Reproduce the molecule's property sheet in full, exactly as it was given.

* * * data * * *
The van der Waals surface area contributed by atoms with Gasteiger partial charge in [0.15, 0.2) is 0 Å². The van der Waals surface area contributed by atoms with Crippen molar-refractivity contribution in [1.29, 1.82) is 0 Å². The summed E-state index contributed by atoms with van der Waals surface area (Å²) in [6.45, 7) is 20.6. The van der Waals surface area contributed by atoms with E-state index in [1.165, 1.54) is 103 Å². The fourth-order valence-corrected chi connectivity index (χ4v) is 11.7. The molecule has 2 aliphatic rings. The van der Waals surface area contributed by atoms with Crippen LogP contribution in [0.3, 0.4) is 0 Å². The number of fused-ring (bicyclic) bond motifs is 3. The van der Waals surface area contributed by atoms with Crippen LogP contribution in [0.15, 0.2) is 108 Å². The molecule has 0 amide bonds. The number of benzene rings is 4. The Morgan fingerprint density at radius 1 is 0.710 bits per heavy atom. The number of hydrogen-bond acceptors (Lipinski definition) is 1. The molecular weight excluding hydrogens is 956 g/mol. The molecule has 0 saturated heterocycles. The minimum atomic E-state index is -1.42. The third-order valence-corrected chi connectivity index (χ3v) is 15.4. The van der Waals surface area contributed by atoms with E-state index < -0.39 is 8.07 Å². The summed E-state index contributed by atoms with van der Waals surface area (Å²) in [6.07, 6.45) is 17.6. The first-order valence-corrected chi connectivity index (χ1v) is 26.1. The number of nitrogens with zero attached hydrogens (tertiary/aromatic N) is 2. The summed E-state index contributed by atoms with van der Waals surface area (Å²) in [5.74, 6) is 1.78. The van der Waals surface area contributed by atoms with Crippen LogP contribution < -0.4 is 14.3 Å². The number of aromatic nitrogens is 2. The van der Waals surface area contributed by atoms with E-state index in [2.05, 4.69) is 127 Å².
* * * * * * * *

The van der Waals surface area contributed by atoms with Gasteiger partial charge in [0.15, 0.2) is 0 Å². The van der Waals surface area contributed by atoms with Crippen molar-refractivity contribution in [1.29, 1.82) is 0 Å². The summed E-state index contributed by atoms with van der Waals surface area (Å²) in [6.45, 7) is 20.6. The van der Waals surface area contributed by atoms with E-state index in [1.165, 1.54) is 103 Å². The fourth-order valence-corrected chi connectivity index (χ4v) is 11.7. The molecule has 2 aliphatic rings. The van der Waals surface area contributed by atoms with Crippen LogP contribution in [0.3, 0.4) is 0 Å². The number of fused-ring (bicyclic) bond motifs is 3. The van der Waals surface area contributed by atoms with Crippen LogP contribution in [0.15, 0.2) is 108 Å². The molecule has 0 amide bonds. The number of benzene rings is 4. The Morgan fingerprint density at radius 1 is 0.710 bits per heavy atom. The number of hydrogen-bond acceptors (Lipinski definition) is 1. The molecular weight excluding hydrogens is 956 g/mol. The molecule has 0 saturated heterocycles. The minimum atomic E-state index is -1.42. The third-order valence-corrected chi connectivity index (χ3v) is 15.4. The van der Waals surface area contributed by atoms with E-state index < -0.39 is 8.07 Å². The summed E-state index contributed by atoms with van der Waals surface area (Å²) in [6.07, 6.45) is 17.6. The first-order valence-corrected chi connectivity index (χ1v) is 26.1. The number of nitrogens with zero attached hydrogens (tertiary/aromatic N) is 2. The summed E-state index contributed by atoms with van der Waals surface area (Å²) in [5.74, 6) is 1.78. The van der Waals surface area contributed by atoms with Crippen LogP contribution < -0.4 is 14.3 Å². The number of aromatic nitrogens is 2. The van der Waals surface area contributed by atoms with E-state index in [2.05, 4.69) is 127 Å².